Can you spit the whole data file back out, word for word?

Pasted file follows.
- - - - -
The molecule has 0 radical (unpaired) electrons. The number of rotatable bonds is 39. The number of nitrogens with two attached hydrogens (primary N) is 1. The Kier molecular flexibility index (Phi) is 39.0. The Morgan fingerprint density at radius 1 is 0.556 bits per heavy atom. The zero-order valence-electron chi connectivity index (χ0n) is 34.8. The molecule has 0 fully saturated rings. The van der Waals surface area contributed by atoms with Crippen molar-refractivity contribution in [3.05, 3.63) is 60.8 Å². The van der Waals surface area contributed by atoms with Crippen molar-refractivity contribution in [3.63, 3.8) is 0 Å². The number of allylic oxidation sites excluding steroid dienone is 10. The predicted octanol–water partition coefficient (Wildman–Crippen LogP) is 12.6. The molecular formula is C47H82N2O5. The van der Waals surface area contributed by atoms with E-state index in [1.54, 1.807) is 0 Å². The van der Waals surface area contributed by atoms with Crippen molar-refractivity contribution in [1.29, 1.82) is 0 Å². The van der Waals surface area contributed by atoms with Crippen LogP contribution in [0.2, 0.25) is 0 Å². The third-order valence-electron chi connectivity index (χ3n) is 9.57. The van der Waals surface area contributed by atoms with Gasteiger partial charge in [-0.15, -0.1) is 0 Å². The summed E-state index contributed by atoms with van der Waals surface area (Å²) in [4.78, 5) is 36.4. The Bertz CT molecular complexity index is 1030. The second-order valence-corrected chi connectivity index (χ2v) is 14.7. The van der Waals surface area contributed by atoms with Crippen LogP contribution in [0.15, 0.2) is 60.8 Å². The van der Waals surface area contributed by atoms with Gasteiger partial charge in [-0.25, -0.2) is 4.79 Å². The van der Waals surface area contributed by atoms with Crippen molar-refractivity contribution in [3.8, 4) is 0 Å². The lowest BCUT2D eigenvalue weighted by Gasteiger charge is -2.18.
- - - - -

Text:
The molecule has 0 radical (unpaired) electrons. The number of rotatable bonds is 39. The number of nitrogens with two attached hydrogens (primary N) is 1. The Kier molecular flexibility index (Phi) is 39.0. The Morgan fingerprint density at radius 1 is 0.556 bits per heavy atom. The zero-order valence-electron chi connectivity index (χ0n) is 34.8. The molecule has 0 fully saturated rings. The van der Waals surface area contributed by atoms with Crippen molar-refractivity contribution in [3.05, 3.63) is 60.8 Å². The van der Waals surface area contributed by atoms with Crippen molar-refractivity contribution in [3.63, 3.8) is 0 Å². The number of allylic oxidation sites excluding steroid dienone is 10. The predicted octanol–water partition coefficient (Wildman–Crippen LogP) is 12.6. The molecular formula is C47H82N2O5. The van der Waals surface area contributed by atoms with E-state index in [1.54, 1.807) is 0 Å². The van der Waals surface area contributed by atoms with Crippen molar-refractivity contribution in [1.29, 1.82) is 0 Å². The van der Waals surface area contributed by atoms with Crippen LogP contribution in [0.2, 0.25) is 0 Å². The third-order valence-electron chi connectivity index (χ3n) is 9.57. The van der Waals surface area contributed by atoms with Gasteiger partial charge in [-0.15, -0.1) is 0 Å². The summed E-state index contributed by atoms with van der Waals surface area (Å²) in [4.78, 5) is 36.4. The Bertz CT molecular complexity index is 1030. The second-order valence-corrected chi connectivity index (χ2v) is 14.7. The van der Waals surface area contributed by atoms with Crippen LogP contribution in [0.15, 0.2) is 60.8 Å². The van der Waals surface area contributed by atoms with Gasteiger partial charge in [-0.25, -0.2) is 4.79 Å². The van der Waals surface area contributed by atoms with Crippen molar-refractivity contribution in [3.8, 4) is 0 Å². The lowest BCUT2D eigenvalue weighted by Gasteiger charge is -2.18.